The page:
We’ve destroyed individual initiative, individual innovation and personal achievement, and marginalized anyone willing to point it out. As one of my coaches used to say, "You don’t get vast results with half-vast efforts!"

The results we’re looking for are students learning, so we need to reward great teachers who show they can make that happen—and get rid of bad teachers who don’t get the job done. It’s what we do in every other profession: If you’re good, you get rewarded, and if you’re not, then you look for other work. It’s fine to look for ways to improve the measuring tools, but don’t let the perfect be the enemy of the good.

Our rigid, top-down, union-dictated system isn’t working. If results are the objective, then we need to loosen the reins, giving teachers the ability to fulfill their responsibilities to students to the best of their abilities, not to the letter of the union contract and federal standards.

Mr. Tarkenton, an NFL Hall of Fame quarterback with the Minnesota Vikings and the New York Giants from 1961 to 1978, is an entrepreneur who runs two websites devoted to small business education.

Of course, as with most things, the Obama administration is pushing as hard as it can in the opposite direction.

By the way, why aren’t people demanding that Fran Tarkenton get into politics? Just imagine if he would run against Al Franken.

This article was posted by Steve on Monday, October 3rd, 2011. Comments are currently closed.

8 Responses to “Tarkenton: If The NFL Had Teachers’ Rules”

  1. Mithrandir says:

    “When school children start paying union dues, that ‘s when I’ll start representing the interests of school children.” -Albert Shanker former President of the Teachers Union (actually, all public unions could make this snide remark about the people they are supposedly serving)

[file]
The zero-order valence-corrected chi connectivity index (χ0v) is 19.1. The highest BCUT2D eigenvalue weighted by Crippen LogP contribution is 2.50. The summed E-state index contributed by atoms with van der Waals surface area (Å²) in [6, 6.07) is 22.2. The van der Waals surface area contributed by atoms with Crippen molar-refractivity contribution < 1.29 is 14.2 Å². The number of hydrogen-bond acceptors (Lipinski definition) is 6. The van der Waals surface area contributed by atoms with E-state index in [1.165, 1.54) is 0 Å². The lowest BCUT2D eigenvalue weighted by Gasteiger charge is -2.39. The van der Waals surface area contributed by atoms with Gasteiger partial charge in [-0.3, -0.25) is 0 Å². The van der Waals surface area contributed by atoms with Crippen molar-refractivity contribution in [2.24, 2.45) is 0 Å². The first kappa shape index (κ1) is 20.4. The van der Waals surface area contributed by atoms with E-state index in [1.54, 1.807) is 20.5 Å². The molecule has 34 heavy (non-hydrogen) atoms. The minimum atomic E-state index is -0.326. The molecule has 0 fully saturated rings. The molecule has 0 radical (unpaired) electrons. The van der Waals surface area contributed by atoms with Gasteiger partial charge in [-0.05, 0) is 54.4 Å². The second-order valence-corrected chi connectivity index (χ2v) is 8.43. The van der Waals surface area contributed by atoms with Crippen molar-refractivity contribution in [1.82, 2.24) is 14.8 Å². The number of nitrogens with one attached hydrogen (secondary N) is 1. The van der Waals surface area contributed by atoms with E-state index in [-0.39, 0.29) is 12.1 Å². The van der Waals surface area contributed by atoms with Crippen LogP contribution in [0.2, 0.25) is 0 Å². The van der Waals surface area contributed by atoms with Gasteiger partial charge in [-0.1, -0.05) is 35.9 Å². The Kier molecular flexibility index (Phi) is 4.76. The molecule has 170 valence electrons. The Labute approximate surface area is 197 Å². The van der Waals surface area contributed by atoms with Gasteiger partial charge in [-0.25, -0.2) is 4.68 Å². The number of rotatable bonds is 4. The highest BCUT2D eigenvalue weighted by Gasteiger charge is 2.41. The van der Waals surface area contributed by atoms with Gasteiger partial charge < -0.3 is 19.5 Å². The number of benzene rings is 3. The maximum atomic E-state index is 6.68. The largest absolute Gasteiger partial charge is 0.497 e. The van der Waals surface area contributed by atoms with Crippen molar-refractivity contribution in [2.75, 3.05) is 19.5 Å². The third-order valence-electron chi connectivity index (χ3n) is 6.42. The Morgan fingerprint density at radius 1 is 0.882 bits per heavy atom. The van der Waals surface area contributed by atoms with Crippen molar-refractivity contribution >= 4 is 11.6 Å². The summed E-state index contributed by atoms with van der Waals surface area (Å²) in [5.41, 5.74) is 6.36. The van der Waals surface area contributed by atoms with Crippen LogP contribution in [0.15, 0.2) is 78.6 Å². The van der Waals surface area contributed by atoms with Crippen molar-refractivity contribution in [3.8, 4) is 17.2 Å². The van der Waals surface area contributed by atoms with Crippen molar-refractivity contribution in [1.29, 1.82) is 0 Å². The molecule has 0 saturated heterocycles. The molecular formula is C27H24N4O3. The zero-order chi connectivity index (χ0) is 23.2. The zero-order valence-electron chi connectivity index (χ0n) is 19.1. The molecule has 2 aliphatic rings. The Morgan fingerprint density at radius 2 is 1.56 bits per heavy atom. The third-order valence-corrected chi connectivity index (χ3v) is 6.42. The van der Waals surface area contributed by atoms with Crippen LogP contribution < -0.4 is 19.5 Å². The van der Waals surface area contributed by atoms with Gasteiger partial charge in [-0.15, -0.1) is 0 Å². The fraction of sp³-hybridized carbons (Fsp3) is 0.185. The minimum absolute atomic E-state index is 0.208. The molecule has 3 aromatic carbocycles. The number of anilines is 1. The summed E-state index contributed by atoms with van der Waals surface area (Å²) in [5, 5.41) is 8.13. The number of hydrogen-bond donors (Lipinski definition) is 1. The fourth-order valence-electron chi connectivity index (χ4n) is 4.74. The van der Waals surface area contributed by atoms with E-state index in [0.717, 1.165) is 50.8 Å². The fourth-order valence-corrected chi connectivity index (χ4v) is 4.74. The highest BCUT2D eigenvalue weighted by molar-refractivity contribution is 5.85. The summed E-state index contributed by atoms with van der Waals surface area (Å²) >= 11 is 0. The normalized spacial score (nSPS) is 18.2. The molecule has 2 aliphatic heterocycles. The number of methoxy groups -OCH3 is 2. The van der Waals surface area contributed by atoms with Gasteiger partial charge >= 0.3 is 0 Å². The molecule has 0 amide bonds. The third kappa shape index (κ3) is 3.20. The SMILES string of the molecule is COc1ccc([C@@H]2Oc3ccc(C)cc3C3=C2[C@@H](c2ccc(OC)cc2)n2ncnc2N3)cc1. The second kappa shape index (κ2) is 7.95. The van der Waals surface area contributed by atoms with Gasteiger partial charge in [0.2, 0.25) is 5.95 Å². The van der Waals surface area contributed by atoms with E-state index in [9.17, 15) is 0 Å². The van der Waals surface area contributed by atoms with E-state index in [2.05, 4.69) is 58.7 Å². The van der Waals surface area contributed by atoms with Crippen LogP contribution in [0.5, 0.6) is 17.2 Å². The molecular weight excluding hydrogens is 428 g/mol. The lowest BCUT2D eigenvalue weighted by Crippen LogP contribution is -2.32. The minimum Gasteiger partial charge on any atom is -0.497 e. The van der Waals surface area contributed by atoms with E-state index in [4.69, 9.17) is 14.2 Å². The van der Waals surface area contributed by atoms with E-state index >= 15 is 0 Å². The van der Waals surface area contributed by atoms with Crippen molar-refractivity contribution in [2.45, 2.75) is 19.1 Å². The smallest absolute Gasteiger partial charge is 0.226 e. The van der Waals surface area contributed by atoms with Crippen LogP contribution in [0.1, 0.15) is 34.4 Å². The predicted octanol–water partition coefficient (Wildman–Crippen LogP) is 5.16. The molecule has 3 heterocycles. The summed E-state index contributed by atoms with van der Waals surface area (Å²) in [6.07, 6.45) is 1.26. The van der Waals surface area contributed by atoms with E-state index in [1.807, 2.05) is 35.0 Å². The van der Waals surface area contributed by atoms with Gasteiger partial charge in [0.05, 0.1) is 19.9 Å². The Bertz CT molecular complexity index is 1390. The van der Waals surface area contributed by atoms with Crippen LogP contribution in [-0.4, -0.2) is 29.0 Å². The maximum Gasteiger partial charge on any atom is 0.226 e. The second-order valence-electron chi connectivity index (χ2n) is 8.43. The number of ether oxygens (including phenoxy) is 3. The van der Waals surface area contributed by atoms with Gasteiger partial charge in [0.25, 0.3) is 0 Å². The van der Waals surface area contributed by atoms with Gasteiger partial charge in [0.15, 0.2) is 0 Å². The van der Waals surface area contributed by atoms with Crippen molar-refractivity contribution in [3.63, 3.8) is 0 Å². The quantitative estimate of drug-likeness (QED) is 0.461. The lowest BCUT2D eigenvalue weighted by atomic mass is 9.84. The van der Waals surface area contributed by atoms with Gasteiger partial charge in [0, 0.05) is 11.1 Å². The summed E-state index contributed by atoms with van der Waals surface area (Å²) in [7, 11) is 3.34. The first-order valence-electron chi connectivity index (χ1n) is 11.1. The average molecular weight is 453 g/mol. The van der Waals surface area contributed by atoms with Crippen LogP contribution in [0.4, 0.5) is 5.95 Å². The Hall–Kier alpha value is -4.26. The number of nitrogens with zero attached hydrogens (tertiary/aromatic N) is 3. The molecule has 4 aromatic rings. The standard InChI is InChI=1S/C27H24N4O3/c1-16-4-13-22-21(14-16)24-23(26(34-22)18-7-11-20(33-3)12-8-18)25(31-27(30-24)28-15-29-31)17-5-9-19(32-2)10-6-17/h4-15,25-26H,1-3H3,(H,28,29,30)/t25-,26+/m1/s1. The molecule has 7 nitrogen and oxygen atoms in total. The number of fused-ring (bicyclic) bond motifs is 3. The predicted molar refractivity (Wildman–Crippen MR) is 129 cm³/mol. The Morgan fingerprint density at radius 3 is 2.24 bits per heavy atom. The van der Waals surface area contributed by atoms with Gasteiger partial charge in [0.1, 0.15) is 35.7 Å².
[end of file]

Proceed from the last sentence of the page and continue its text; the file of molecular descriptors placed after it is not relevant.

1. GPA is no indication of a good teacher. I’ve had plenty of teachers in my life that got good GPAs, and they were boring, tedious, mean, and disinterested in explaining what they already know. How about students with 2 jobs in college, or had children, or had to pay everything out of pocket? Certainly they couldn’t sit in the dorm and study all day to get a 4.0.

    2. Interviews do not result in good hires. Does the NFL draft only on interviews, or do they put the candidate through their paces first?

    3. Hiring women does not make better results. It’s a woman dominated field, especially K-6. Kids are feminized, and a lot of kids don’t have fathers, but schools stereotype against men teaching in the elementary grades, even though the social impact of role models would drastically improve the nasty hen-house it is now.

    4. Pay doesn’t equal good teachers. Look what we pay our politicians, do we get better politicians? http://www.myshortpencil.com/newyorkteachersalaries.htm

    5. Nepotism doesn’t = good teachers. My goodness, ever notice how many people in education ALSO have a daughter teaching somewhere? How do you think that happens? –often times it is “hire swapping” in which a principal’s daughter is hired in a district based on “courtesy” knowing that if your daughter needs a job, there is an open door at the other school…….wink-wink. Also, legacy hiring. A teacher retires from a district, and their daughter lands a job there as well. (students that join the union in college are also on the short list of hirees)

    6. Testing results doesn’t necessarily indicate good teachers. Would you accept a job at a crummy inner-city school knowing full well your pay and employment will be based on test scores from students / parents / community that don’t care about education? –good luck finding quality teachers to join that mess!

    7. Top-heavy bureaucracy absolutely doesn’t help. Screaming parents, power-hungry administrators all the way up to POTUS are crushing teachers’ will to teach. Everyone wants credit for improving schools so bad, they are smothering the teachers.

    Define what a good teacher is. Look at the college programs and see what they are doing. Get college student input, retrain the college professors to make better graduates. Allow competition to decide which schools have the best teachers. Protect the good ones with all your might, and retrain or fire the bad ones. Limit the little Hitlers involvement at every level.

    • Rusty Shackleford says:

      In short, teachers require passion. Those who graduate from college and pay their student-teaching fees to the school system they are chosen to, can quickly lose that passion when the heavy hand of bureaucracy comes down. And, given that they spent every dime they had, and some they didn’t (loans) they need the job to remain solvent, and teaching is what they chose to do…but found it to be a haven for something very unlike teaching.